Leaving empire and entering through KBP7-G I expected resistance or a Heavy Interdictor Bubble on my way to Unity Station, the outpost in UY4-H, but I made my way through alive. When I reached Unity Station, I wasn’t able to dock as my alt is in a NPC Corporation.
Here are some screenshots of the heavily Mobile Warp Disruptor’ed Outpost.
Perhaps someday I will fight the fight in nullsec.
Hulkamania running wiiiiiild!Posted: 2009-12-19 Filed under: eveonline | Tags: history, hulk, industry, mining, profit, scanning, ships, wormhole 8 Comments
Please don’t throw something at me, but I’m going to draw a comparison to WoW and Eve. In WoW, each server has about 2-3 thousand people. The equivalent of our market is an auction house, of which there are three of. There is no “Want to buy” option, and you can only post auctions, with buyouts.
Here’s where I’m going with this: cornering the market is fairly easy. For those who enjoy shooting things instead of making spreadsheets, let me explain: cornering the market is basically where you feel like increasing your wealth by 30% or so, by making other people complain. The only requirement to do this is to have so much ISK or gold pieces or whatever that a new player would sell a kidney to get as much as you have. In Eve, by comparison, with fifty thousand players online on a good day, you need so much cash a new player would murder a small town for their organs before you can think about cornering. Add to that that the issue I’m griping about today cost 100 mil before the cornering, don’t wonder if you see 3-4 towns go off the map soon.
Where were all these rich players when I was mining in a navitas?
The base concept is simple: pick something that everybody wants, say, hulks, or something, and buy all of them on the market, and relist them at 120% of the price you paid. As regular people see your sell orders for 120 mil, they will either undercut you by a little or a lot. If it’s a lot, like, say, 105 mil, then buy their order and relist it at 120 mil. If it’s around 119.5 mil, either buy it or ignore it if you’re low on funds and might need to buy more of the ships at 100 mil. Anyway, what this does is make all the miners very upset because they still really, really badly want hulks but they have to pay more, and since you have all the hulks, they have to buy from you. eventually, your strategy makes critical mass and you either run out of money and the price goes back down, or the new price becomes the norm and you get rich and everyone poorer than you whines when you pour that money into cornering the exotic dancer market or whatever.
Anyway, according to marketeers who enjoy making spreadsheets and some normal people, the cost of hulks first rose to 140 mil because the moon rebalance made some new goo expensive and the old expensive goo cheap, but no-one wants to sell the old goo cheap, so the prices now include twice as many expensive components as before. The fact that hulks are now at 190 mil is because jerks (read: players) with lots and lots of isk want more isk for some reason so they are all cornering the market AT THE SAME TIME. As such, hulks are spiraling high.
Way, way back in my life, my dad told me a story about the zebra… tulip? I forget. Anyway, the story was that people sold the tulip to other people, and the other people would sell it to other people for more, and on and on and on until one dude said “Why the hell am I trading my house for a case of flowers”. And the price went back down, to the sadness of all the flower sellers.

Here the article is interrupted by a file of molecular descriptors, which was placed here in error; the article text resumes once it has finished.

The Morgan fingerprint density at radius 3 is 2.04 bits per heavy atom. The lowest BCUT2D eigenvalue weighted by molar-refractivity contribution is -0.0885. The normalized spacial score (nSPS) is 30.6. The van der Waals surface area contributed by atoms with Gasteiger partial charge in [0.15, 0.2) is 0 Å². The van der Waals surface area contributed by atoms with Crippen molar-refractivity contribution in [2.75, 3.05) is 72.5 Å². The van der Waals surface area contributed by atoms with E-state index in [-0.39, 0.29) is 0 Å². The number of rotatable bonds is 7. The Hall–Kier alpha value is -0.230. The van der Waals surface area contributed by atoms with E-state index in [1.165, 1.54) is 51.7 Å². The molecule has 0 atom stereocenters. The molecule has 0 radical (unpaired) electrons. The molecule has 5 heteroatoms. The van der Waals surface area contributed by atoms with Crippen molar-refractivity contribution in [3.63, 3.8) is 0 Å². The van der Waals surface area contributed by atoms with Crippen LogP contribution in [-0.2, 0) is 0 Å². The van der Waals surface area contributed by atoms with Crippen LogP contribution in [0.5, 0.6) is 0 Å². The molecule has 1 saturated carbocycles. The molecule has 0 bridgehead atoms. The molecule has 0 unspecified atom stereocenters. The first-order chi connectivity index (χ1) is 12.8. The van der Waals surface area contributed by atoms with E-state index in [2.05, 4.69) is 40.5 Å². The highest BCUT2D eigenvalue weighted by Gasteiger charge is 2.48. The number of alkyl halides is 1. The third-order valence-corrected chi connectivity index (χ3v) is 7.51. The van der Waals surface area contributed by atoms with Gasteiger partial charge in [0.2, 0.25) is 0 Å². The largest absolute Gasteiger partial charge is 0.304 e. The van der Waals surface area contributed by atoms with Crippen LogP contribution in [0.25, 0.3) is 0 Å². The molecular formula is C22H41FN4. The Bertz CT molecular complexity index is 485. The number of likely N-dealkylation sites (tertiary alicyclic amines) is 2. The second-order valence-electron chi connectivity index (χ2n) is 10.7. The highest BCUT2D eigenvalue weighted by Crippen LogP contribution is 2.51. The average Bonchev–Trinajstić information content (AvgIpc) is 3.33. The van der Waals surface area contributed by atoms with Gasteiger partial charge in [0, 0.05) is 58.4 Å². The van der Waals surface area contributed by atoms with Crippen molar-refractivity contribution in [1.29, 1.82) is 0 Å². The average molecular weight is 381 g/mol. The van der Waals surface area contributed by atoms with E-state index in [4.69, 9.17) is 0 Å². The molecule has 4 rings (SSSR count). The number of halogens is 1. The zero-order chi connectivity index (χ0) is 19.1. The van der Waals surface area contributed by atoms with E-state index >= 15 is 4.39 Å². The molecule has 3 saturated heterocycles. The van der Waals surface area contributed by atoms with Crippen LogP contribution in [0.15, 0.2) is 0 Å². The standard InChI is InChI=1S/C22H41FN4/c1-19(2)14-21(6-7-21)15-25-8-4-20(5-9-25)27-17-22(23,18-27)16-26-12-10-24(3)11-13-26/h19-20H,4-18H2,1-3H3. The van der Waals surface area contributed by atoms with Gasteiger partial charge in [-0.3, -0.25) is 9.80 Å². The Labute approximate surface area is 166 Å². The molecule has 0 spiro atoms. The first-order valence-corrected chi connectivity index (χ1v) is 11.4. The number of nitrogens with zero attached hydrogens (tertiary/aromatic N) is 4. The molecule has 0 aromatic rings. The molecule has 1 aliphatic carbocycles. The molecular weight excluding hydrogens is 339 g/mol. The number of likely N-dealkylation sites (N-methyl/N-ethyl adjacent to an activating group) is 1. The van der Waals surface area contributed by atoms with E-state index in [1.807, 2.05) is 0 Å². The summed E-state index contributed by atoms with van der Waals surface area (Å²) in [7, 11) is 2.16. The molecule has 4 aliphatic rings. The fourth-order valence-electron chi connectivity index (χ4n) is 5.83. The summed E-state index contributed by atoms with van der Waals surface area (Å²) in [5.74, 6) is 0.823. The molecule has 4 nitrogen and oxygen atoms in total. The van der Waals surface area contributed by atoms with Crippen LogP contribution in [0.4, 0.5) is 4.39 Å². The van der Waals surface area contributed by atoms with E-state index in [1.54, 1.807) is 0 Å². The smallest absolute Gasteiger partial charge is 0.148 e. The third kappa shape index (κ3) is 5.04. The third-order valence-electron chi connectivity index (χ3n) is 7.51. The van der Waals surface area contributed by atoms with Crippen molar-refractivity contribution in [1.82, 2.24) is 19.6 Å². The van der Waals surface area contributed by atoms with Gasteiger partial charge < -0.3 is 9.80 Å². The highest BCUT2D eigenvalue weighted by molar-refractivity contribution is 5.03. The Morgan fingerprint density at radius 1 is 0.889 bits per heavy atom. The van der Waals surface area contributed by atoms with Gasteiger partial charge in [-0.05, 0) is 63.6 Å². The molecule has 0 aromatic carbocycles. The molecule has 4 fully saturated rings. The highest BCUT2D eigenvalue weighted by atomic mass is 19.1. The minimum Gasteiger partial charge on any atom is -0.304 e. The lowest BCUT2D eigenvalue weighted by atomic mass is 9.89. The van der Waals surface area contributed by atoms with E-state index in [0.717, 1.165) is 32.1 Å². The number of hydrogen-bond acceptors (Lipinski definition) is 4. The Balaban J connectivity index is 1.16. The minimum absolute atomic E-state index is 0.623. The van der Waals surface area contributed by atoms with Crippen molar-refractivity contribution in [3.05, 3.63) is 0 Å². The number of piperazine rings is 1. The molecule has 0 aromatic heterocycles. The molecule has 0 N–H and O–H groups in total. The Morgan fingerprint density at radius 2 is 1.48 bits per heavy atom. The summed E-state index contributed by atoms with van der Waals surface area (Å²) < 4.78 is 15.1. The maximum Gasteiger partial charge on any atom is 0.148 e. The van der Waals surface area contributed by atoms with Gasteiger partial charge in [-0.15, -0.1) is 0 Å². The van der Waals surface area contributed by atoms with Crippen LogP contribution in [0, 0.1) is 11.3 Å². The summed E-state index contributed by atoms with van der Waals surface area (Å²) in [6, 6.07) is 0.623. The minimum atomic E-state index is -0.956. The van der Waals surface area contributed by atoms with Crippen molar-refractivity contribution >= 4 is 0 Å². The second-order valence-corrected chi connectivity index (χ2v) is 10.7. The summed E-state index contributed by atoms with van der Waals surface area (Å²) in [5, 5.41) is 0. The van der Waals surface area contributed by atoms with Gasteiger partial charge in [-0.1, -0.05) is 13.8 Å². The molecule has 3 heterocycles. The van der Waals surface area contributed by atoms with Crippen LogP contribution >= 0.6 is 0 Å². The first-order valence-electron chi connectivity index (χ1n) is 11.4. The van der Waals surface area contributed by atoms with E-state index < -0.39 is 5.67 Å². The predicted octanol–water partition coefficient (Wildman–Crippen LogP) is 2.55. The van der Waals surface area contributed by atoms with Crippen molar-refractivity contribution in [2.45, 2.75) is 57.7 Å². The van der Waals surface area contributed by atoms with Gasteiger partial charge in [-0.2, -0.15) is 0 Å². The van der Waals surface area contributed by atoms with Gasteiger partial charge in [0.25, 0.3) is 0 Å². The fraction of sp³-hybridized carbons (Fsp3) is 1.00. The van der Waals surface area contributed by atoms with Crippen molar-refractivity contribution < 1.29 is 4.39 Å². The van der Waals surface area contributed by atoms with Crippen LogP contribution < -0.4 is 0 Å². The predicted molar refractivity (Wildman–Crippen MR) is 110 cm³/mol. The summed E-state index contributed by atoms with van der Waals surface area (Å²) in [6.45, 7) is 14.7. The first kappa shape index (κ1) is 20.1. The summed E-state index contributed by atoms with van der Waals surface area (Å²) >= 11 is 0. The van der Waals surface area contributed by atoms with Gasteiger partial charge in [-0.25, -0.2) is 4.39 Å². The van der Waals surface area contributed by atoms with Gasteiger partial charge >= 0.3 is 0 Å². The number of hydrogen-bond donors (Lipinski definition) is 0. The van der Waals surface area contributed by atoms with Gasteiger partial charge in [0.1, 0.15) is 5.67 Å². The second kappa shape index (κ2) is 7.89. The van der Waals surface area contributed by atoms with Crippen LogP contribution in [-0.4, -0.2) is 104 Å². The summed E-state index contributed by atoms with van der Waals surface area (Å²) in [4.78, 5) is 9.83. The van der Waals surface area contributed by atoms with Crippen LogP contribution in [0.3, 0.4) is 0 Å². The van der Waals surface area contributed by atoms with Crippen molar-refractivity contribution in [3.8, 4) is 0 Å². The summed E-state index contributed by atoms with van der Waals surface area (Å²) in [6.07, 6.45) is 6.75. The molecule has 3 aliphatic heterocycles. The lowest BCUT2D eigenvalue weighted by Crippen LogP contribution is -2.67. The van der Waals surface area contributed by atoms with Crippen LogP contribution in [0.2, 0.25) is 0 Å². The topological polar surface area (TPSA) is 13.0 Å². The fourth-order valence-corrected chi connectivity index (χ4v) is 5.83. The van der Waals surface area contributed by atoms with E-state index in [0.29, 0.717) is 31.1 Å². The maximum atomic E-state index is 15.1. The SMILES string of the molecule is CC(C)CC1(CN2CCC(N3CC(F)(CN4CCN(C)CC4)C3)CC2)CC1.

Since I mine in WH space with several friends, all in hulks, we’re being more careful than usual with our scanning tomfoolery, since 200 mil to replace a hulk doesn’t sit well with any of us. A quick check of EFT shows hulk max yield at 1360, and my yield at 1166. Covetor max is 1234, and 1019 for me.
So, according to that, first:
My mining yield is really sub par, so I should stop training drone interfacing and get back to ABC IV refining skills.
A Covetor isn’t that big of a step back, and I can certainly weather using one until hulk prices balance back out. God, I hope they balance out. WH mining is stressful as it is without feeling like you’re flying a ming vase.
As a parting note, why the heck can’t I moon mine in WH space? Seems reasonable to me. I suppose the counter argument would be that no-one can attack your PoS without a goodly time investment and luck, but considering we’re limited to one system before the logistics increases exponentially while tied to a fuggin rocket ship, woudn’t that balance things out a bit?
Fly… very carefully.
Thinking in Powers of 10Posted: 2009-09-02 Filed under: history | Tags: carrier, history, mining 1 Comment
When I first started Eve, I thought in terms of thousands; skill books that cost 32,000 or 100,000 were high priced and the thought of spending multiple millions on the advanced learning skills was just not justifiable.
After a few months of getting my learning skills maxed out, I found Evemon and saw how beneficial the advanced learning skills were to my character. I mined for hours in my Navitas frigate and hauled with an Iteron III to get enough ISK to purchase the skills. After those skills were purchased, I started to think of items in Eve in terms of millions. Tech I items that cost 100,000 ISK or 200,000 ISK cost next to nothing and I had some 50 million in my wallet.
- 06.2008 – 07.2009 NPC, Center of Advanced Studies
- 07.2008 Joined a corporation
- 11.2008 Corporation joined a Alliance
- 02.2009 Created a second account
Joining a corporation set me on a mission to pilot the mightly Hulk, which at the time cost around 80-85 million ISK. I slaved, earning money by trading basic Tech I items like Warp Core Stabilizers and Heavy Neutron Blasters. The Hulk was fun to mine in and made easy work of Veldspar asteroids. After the release of Apocrypha, a corpmate of mine and I moved into a C2, then a C3 and now we are calling a C5’s home; my Hulk is eating Arkonor and Bistot asteroids for breakfast.
15 months after starting Eve, I am setting a goal to pilot a Carrier for the Alliance. The skill books, ship, modules, and insurance all add up to around 2-2.5 B with a 80 day plan to be able to pilot the Carrier with proper module/jumpdrive skills. I have perused the killboards and see the multi-billion ISK damage of a Carrier kill.
Am I ready to think in terms of Billions? 1,000… 1,000,000… 1,000,000,000?